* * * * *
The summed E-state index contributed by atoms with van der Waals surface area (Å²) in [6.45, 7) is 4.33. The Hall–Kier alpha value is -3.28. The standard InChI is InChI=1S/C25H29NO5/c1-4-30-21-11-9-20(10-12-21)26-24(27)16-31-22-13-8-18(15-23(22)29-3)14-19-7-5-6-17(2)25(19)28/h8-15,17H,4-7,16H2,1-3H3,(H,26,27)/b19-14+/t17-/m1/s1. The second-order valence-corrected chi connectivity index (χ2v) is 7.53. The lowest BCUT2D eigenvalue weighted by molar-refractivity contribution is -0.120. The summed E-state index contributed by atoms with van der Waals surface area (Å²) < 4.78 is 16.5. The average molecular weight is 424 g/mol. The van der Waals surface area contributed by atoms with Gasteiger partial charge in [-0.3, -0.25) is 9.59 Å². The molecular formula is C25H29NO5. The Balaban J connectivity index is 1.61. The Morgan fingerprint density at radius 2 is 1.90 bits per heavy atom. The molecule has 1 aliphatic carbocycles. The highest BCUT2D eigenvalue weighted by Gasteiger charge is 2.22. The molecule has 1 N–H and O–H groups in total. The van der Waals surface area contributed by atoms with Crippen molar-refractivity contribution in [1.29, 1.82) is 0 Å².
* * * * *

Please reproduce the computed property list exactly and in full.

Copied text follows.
The summed E-state index contributed by atoms with van der Waals surface area (Å²) in [6.45, 7) is 4.33. The Hall–Kier alpha value is -3.28. The standard InChI is InChI=1S/C25H29NO5/c1-4-30-21-11-9-20(10-12-21)26-24(27)16-31-22-13-8-18(15-23(22)29-3)14-19-7-5-6-17(2)25(19)28/h8-15,17H,4-7,16H2,1-3H3,(H,26,27)/b19-14+/t17-/m1/s1. The second-order valence-corrected chi connectivity index (χ2v) is 7.53. The lowest BCUT2D eigenvalue weighted by molar-refractivity contribution is -0.120. The summed E-state index contributed by atoms with van der Waals surface area (Å²) < 4.78 is 16.5. The average molecular weight is 424 g/mol. The van der Waals surface area contributed by atoms with Gasteiger partial charge in [-0.3, -0.25) is 9.59 Å². The molecular formula is C25H29NO5. The Balaban J connectivity index is 1.61. The Morgan fingerprint density at radius 2 is 1.90 bits per heavy atom. The molecule has 1 aliphatic carbocycles. The highest BCUT2D eigenvalue weighted by Gasteiger charge is 2.22. The molecule has 1 N–H and O–H groups in total. The van der Waals surface area contributed by atoms with Crippen molar-refractivity contribution in [1.29, 1.82) is 0 Å².